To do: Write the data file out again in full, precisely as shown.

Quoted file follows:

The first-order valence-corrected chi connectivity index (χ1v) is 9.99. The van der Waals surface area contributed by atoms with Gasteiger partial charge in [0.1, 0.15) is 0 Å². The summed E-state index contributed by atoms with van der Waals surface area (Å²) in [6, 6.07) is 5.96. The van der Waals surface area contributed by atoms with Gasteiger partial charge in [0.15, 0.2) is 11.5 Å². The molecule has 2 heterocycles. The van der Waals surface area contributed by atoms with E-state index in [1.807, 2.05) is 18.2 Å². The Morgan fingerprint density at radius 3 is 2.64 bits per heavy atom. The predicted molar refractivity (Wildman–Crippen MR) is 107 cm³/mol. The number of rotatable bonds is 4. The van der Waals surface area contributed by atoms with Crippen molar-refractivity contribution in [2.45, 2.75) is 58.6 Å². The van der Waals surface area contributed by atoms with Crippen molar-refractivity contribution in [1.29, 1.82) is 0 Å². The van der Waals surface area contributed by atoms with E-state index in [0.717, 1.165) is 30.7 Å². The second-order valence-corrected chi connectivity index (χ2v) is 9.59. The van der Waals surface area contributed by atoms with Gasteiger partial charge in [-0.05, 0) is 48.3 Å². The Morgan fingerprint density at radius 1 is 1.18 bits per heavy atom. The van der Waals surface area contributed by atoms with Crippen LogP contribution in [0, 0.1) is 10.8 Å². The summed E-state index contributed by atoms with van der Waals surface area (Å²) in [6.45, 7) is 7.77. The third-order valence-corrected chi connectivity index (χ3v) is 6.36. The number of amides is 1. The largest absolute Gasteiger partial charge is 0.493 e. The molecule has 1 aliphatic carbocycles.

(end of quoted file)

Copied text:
The first-order valence-corrected chi connectivity index (χ1v) is 9.99. The van der Waals surface area contributed by atoms with Gasteiger partial charge in [0.1, 0.15) is 0 Å². The summed E-state index contributed by atoms with van der Waals surface area (Å²) in [6, 6.07) is 5.96. The van der Waals surface area contributed by atoms with Gasteiger partial charge in [0.15, 0.2) is 11.5 Å². The molecule has 2 heterocycles. The van der Waals surface area contributed by atoms with E-state index in [1.807, 2.05) is 18.2 Å². The Morgan fingerprint density at radius 3 is 2.64 bits per heavy atom. The predicted molar refractivity (Wildman–Crippen MR) is 107 cm³/mol. The number of rotatable bonds is 4. The van der Waals surface area contributed by atoms with Crippen molar-refractivity contribution in [2.45, 2.75) is 58.6 Å². The van der Waals surface area contributed by atoms with Crippen molar-refractivity contribution in [1.29, 1.82) is 0 Å². The van der Waals surface area contributed by atoms with E-state index in [0.717, 1.165) is 30.7 Å². The second-order valence-corrected chi connectivity index (χ2v) is 9.59. The van der Waals surface area contributed by atoms with Gasteiger partial charge in [-0.05, 0) is 48.3 Å². The Morgan fingerprint density at radius 1 is 1.18 bits per heavy atom. The van der Waals surface area contributed by atoms with Crippen LogP contribution in [0, 0.1) is 10.8 Å². The summed E-state index contributed by atoms with van der Waals surface area (Å²) in [6.45, 7) is 7.77. The third-order valence-corrected chi connectivity index (χ3v) is 6.36. The number of amides is 1. The largest absolute Gasteiger partial charge is 0.493 e. The molecule has 1 aliphatic carbocycles.